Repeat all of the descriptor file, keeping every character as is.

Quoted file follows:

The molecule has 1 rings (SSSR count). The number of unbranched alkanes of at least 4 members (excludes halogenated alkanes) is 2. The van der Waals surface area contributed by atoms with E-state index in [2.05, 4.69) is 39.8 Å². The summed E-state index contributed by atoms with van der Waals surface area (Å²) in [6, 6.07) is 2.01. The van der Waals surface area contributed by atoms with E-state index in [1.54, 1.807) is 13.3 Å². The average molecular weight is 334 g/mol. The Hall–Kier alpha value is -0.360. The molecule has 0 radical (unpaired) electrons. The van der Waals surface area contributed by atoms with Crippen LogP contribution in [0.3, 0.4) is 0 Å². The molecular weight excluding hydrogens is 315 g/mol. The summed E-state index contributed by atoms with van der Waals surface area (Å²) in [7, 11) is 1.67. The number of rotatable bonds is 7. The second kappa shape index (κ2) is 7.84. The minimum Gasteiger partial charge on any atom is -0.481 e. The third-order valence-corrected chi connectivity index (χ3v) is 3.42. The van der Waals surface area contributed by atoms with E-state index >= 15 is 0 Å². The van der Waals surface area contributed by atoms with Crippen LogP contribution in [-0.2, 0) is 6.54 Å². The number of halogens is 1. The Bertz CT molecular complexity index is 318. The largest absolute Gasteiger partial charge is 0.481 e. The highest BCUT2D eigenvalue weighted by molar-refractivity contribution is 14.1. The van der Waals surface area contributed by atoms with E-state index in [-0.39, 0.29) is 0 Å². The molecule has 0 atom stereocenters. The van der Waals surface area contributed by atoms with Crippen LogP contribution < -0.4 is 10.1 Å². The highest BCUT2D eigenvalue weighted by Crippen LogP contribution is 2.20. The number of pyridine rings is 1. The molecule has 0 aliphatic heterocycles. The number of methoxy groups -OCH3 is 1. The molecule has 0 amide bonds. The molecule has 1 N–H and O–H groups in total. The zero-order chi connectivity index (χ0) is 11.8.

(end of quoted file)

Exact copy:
The molecule has 1 rings (SSSR count). The number of unbranched alkanes of at least 4 members (excludes halogenated alkanes) is 2. The van der Waals surface area contributed by atoms with E-state index in [2.05, 4.69) is 39.8 Å². The summed E-state index contributed by atoms with van der Waals surface area (Å²) in [6, 6.07) is 2.01. The van der Waals surface area contributed by atoms with E-state index in [1.54, 1.807) is 13.3 Å². The average molecular weight is 334 g/mol. The Hall–Kier alpha value is -0.360. The molecule has 0 radical (unpaired) electrons. The van der Waals surface area contributed by atoms with Crippen LogP contribution in [0.3, 0.4) is 0 Å². The molecular weight excluding hydrogens is 315 g/mol. The summed E-state index contributed by atoms with van der Waals surface area (Å²) in [7, 11) is 1.67. The number of rotatable bonds is 7. The second kappa shape index (κ2) is 7.84. The minimum Gasteiger partial charge on any atom is -0.481 e. The third-order valence-corrected chi connectivity index (χ3v) is 3.42. The van der Waals surface area contributed by atoms with E-state index >= 15 is 0 Å². The van der Waals surface area contributed by atoms with Crippen LogP contribution in [-0.2, 0) is 6.54 Å². The number of halogens is 1. The Bertz CT molecular complexity index is 318. The largest absolute Gasteiger partial charge is 0.481 e. The highest BCUT2D eigenvalue weighted by molar-refractivity contribution is 14.1. The van der Waals surface area contributed by atoms with E-state index in [-0.39, 0.29) is 0 Å². The molecule has 0 atom stereocenters. The van der Waals surface area contributed by atoms with Crippen LogP contribution < -0.4 is 10.1 Å². The highest BCUT2D eigenvalue weighted by Crippen LogP contribution is 2.20. The number of pyridine rings is 1. The molecule has 0 aliphatic heterocycles. The number of methoxy groups -OCH3 is 1. The molecule has 0 amide bonds. The molecule has 1 N–H and O–H groups in total. The zero-order chi connectivity index (χ0) is 11.8.